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There are moments when I am overwhelmed by the people with whom Wendy and I share this beloved community. If it were nothing beyond the conversations at our lunch tables, the enrichment would be overwhelming. While we never know who will be our luncheon partners, every meal is an adventure.

There is John, one of the world’s most insightful theologians. Rosemary is our era’s most significant scholar focusing on women’s issues, and with her husband, Herc, is a fountain of wisdom and heartaches concerning the plight of the Palestinians. Joe was president of the nation’s premier theological seminary and one of my soul mates. Chris rallied the religious community in support of Cesar Chavez and America’s farm workers. If I go on I run the risk of leaving out heroes who ought to be included — our community is full of them. But this column is not about the public giants, but about two very different women whose names and biographies you may never have come across.

Eva

Until she recently moved to our skilled nursing center, we saw Eva each week when Wendy and I had lunch at our assisted living facility. Eva would sit silently before food she may touch. She might eventually eat a bite or two, but could no longer share in the table conversation. Eva probably heard and digested every word spoken, and may have even smiled. I often wondered where her thoughts were now in the twilight of a very rich, exciting and painful life.

Eva was born into a family forced by Hitler’s savagery to leave their home in Vienna. Her father and his family were Jewish, and her aunt, Marianna, was among the thousands murdered in Auschwitz. Eva’s mother and her family were Catholics. Given this rich heritage, Eva was deeply committed to the religious values of both traditions. Her lifelong work sought to provide bridges of action and understanding. She was a valued member of scholarly and ecclesial commissions seeking a Jewish-Christian rapprochement. The Shoah, the Hebrew word for Holocaust, was never far from the center of her emotional world as well as her scholarly pursuits. Throughout her career, she sought to interpret to the Christian world the meaning and the impact of the Shoah. Eva’s Ph.D. and academic credentials were in Christian theology, and her scholarly world centered on her profound understanding of the Psalms.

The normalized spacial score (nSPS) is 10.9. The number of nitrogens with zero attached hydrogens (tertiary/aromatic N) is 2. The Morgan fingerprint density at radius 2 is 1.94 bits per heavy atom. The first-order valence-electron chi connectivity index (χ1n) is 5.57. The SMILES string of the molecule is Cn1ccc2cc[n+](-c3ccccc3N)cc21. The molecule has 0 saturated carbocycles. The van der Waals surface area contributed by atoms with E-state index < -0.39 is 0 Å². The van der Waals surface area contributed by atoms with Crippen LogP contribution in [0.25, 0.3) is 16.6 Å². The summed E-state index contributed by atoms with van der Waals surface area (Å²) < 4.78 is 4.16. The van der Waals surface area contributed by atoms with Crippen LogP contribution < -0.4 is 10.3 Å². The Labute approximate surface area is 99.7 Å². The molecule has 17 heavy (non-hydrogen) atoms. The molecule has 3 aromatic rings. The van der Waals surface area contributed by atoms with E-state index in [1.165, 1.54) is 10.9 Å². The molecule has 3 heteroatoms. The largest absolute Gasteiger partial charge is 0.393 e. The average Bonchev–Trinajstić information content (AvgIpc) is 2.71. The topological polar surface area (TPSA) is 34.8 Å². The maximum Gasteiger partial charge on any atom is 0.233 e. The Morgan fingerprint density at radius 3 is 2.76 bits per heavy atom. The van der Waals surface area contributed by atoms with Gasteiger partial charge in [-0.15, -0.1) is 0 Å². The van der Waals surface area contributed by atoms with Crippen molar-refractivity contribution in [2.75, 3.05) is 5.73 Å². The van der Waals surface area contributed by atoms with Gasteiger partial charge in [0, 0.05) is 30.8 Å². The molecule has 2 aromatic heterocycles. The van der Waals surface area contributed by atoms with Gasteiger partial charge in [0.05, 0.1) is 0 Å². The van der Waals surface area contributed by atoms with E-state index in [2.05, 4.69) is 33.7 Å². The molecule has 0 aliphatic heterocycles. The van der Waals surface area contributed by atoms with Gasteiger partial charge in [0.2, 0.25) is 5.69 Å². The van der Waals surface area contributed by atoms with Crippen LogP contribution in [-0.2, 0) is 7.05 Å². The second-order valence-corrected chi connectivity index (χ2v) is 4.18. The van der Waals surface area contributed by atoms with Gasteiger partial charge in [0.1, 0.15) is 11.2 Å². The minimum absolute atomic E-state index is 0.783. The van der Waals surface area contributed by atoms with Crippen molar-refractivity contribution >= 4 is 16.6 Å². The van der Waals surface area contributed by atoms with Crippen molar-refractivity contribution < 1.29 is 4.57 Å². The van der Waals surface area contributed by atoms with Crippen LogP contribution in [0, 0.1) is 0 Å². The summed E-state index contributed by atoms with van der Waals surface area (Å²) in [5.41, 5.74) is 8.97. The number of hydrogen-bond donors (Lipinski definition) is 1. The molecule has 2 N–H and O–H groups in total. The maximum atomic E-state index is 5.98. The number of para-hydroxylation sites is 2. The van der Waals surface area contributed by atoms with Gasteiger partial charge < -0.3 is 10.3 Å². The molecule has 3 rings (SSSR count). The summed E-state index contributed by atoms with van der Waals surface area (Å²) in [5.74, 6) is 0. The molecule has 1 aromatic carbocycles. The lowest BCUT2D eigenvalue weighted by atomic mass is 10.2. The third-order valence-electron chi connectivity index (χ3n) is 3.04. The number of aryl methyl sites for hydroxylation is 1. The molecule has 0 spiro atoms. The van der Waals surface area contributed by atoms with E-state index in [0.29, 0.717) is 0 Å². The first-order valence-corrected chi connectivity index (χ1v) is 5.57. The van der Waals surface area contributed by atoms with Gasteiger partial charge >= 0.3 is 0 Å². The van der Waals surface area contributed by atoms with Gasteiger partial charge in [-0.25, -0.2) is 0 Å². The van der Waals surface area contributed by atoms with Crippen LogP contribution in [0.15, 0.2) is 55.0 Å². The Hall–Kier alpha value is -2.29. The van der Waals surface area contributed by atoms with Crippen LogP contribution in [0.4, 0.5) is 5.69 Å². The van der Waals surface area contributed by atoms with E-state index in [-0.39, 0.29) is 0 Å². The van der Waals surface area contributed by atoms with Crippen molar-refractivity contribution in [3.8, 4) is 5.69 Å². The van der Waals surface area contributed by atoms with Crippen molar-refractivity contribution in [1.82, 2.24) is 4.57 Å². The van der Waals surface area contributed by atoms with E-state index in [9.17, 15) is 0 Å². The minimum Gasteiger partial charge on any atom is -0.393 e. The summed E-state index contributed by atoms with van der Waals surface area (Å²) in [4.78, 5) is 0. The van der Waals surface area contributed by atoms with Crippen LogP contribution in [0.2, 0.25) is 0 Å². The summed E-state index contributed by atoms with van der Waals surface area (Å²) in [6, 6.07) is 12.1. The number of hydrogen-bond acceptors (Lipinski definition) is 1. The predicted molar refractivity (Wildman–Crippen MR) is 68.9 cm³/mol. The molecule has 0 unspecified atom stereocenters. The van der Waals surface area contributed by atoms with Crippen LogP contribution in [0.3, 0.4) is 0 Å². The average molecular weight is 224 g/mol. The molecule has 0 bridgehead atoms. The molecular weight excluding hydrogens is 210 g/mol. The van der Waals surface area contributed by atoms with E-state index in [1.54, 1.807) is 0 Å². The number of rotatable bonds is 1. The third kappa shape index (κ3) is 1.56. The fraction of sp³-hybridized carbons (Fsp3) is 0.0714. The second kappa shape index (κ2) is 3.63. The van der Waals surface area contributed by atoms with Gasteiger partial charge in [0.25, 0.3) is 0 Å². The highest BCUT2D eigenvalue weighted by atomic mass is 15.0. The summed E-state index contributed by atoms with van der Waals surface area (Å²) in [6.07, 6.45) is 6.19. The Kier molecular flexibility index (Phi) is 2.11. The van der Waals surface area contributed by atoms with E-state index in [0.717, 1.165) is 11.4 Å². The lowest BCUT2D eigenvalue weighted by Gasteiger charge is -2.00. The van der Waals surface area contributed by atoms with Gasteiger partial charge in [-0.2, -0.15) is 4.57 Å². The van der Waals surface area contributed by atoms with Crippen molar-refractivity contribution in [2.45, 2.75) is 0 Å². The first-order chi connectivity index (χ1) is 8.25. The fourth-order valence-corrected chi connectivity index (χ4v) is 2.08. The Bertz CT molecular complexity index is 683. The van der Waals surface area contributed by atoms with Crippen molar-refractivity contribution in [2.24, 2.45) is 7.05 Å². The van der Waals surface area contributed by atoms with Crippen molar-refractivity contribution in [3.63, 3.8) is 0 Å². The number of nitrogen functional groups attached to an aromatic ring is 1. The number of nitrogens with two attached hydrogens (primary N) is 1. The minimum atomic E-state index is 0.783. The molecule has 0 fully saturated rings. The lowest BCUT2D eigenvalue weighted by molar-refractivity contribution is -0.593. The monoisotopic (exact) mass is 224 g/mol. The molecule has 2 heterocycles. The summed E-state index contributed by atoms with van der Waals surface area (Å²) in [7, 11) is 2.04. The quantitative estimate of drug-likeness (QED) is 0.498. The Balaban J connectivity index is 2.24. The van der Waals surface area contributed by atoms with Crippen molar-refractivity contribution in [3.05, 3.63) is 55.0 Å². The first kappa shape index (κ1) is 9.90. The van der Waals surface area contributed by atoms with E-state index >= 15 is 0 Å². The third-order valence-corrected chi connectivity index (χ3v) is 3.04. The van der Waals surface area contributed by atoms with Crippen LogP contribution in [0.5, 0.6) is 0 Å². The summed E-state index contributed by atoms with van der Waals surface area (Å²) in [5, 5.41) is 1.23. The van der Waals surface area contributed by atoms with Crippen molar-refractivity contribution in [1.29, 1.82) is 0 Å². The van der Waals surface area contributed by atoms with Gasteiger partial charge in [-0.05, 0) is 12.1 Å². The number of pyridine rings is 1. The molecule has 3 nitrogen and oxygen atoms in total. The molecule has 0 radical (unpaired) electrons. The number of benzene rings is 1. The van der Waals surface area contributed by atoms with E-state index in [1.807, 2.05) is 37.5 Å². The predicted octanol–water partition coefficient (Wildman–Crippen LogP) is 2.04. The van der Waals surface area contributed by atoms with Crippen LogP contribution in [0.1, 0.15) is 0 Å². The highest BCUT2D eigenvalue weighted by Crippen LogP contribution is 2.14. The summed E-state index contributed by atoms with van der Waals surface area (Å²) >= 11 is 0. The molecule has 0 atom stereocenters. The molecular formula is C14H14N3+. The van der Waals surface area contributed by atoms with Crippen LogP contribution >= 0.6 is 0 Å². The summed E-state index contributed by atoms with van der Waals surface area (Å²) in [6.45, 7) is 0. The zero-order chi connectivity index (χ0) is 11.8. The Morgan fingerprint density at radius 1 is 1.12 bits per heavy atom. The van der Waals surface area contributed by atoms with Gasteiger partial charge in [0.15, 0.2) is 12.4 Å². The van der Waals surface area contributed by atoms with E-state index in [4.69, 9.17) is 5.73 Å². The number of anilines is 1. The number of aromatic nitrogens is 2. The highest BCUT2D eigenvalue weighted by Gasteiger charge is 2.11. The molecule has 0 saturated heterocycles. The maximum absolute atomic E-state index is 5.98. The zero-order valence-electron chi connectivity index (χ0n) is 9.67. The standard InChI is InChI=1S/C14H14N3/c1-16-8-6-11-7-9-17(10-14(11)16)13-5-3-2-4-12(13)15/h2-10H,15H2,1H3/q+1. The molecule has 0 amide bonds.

And now at lunch when I would watch this aging face, as beautiful now as it was when she was a young student at Radcliffe College, I wonder what of her extraordinary life is passing through her memory. I can only imagine the depth of the passion, the wisdom and the pain borne by this remarkable woman.

Audrey

From time to time on my way to our weekly lunch in our assisted living lodge, I stop and visit Audrey, now confined to a single room. As limiting as her world may now seem, it is all there flowing from stacks of mail, and her latest journal in which she records what is happening in her life as well as in clippings concerning events in the wider world. These scrapbooks reflect a life that is as wide as all of history. If you ask, she might give you one of her remarkable journals — that’s why she creates them.

She greets me as if I were the only visitor she has ever had, or at least the only male visitor. Perhaps I am. Soon there comes her take on what is happening in the nation, which includes a colorful description of how she feels about the President. I quietly listen to what she has to say about a variety of issues, and how it all relates to the history of the universe, which she has charted!

Eventually, she will inquire about my family and she we will ask me to review again where I stand in the birth order that encompasses several generations. I never know what will come up next, but I know it will be exciting. Fantasy, humor, a love of mystery and a profound commitment to spirituality are all woven into the colorful tapestry that is her life.

Any effort on my part to hear about her physical complaints is quickly dismissed as unimportant. But neither does she want to hear about my latest aches and pains. There is just too much that is more important. I never know where these conversations are headed, but I hold on and enjoy the trip.

As it is time for lunch in the dining room — Audrey’s will eventually come on a tray — I take my leave, but not before I am prompted to locate the candy bars in a box by the door. No matter the length or content of the conversation, I always leave invigorated, and in a couple of minutes when I see Wendy, I will tell her how good I feel just having spent time with Audrey, the beautiful whirlwind from whom for whatever reason, I have just been gifted with an energy that has nothing to do with the candy bar.

Charles Bayer

Charles Bayer is a somewhat retired theological professor and congregational pastor. 

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